|This page documents an English Wikipedia content guideline.|
|This page in a nutshell: Do not make the work of others look like your own. Give credit where it is due.|
|For more information on copy and pasting text, see Wikipedia:Copying text from other sources. For more information on closely paraphrasing text, see Wikipedia:Close paraphrasing.|
Plagiarism is taking credit for someone else's writing as your own, including their language and ideas, without providing adequate credit. The University of Cambridge defines plagiarism as: "submitting as one's own work, irrespective of intent to deceive, that which derives in part or in its entirety from the work of others without due acknowledgement."
Wikipedia has three core content policies, of which two make it easy to plagiarize inadvertently. No original research prohibits us from adding our own ideas to articles, and Verifiability requires that articles be based on reliable published sources. These policies mean that Wikipedians are highly vulnerable to accusations of plagiarism because we must stick closely to sources, but not too closely. Because plagiarism can occur without an intention to deceive, concerns should focus on educating the editor and cleaning up the article.
Sources are annotated using inline citations, typically in the form of footnote (see Citing sources). In addition to an inline citation, in-text attribution is usually required when quoting or closely paraphrasing source material (for example: "John Smith wrote that the building looked spectacular," or "According to Smith (2012) ..."). The Manual of Style requires in-text attribution when quoting a full sentence or more.[failed verification] Naming the author in the text allows the reader to see that it relies heavily on someone else's ideas, without having to search in the footnote. You can avoid inadvertent plagiarism by remembering these rules of thumb:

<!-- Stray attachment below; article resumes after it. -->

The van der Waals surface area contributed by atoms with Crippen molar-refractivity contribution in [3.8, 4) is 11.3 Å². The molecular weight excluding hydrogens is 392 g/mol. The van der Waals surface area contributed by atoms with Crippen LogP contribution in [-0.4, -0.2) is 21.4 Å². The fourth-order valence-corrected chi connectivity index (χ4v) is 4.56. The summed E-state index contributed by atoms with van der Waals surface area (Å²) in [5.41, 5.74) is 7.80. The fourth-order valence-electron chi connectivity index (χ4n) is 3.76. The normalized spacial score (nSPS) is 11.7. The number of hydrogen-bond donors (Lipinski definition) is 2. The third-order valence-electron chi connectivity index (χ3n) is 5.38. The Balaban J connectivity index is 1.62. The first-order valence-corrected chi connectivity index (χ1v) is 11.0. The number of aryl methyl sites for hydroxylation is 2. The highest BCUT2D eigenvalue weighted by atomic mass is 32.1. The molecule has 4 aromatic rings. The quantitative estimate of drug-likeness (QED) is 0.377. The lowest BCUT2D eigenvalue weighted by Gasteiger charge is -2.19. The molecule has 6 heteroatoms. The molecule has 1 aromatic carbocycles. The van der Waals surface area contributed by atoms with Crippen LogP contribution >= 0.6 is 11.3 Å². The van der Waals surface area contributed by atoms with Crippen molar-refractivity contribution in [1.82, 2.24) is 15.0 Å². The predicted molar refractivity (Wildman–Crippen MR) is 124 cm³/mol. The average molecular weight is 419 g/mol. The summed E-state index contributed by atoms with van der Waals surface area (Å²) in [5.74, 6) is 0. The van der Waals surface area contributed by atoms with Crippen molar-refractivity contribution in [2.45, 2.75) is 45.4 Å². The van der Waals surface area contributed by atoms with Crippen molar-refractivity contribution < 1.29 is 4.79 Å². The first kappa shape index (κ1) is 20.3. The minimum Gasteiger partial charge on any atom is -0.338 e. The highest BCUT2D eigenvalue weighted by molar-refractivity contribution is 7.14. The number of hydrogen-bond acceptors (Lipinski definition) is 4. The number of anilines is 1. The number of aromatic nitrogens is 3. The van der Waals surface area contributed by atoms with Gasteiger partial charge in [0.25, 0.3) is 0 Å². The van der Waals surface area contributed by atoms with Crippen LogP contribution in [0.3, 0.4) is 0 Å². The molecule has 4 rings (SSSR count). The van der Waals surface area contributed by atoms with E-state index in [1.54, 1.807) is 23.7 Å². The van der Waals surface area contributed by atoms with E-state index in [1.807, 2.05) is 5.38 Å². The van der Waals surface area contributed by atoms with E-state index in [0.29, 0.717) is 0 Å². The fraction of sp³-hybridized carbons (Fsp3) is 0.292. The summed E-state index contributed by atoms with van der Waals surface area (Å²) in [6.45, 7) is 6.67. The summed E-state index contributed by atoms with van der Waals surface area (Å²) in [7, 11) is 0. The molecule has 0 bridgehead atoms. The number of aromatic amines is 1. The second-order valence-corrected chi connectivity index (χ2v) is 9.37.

Plagiarism and copyright infringement are not the same thing. Copyright infringement occurs when content is used in a way that violates a copyright holder's exclusive right. Giving credit does not mean the infringement has not occurred, so be careful not to quote so much of a non-free source that you violate the non-free content guideline. Similarly, even though there is no copyright issue, public-domain content is plagiarized if used without acknowledging the source. For advice on how to avoid violating copyright on Wikipedia, see Copyright violation. For how to deal with copying material from free sources, such as public-domain sources, see below.
Core content policies
When to cite
Manual of style on quotations
Essay on quotations
Copyright problems board
Non-free content guidelines
Donating copyrighted materials
Requesting copyright permission
Copyright and Fair use
Guide to paraphrasing
"Tweedledum and Tweedledee:
Plagiarism and Copyright"
For subject-specific guidelines, see "Guidance provided by Faculties and Departments", University of Cambridge.
There may be exceptions when using extensive content from free or copy-left sources, so long as proper attribution is provided in footnote or in the references section at the bottom of the page.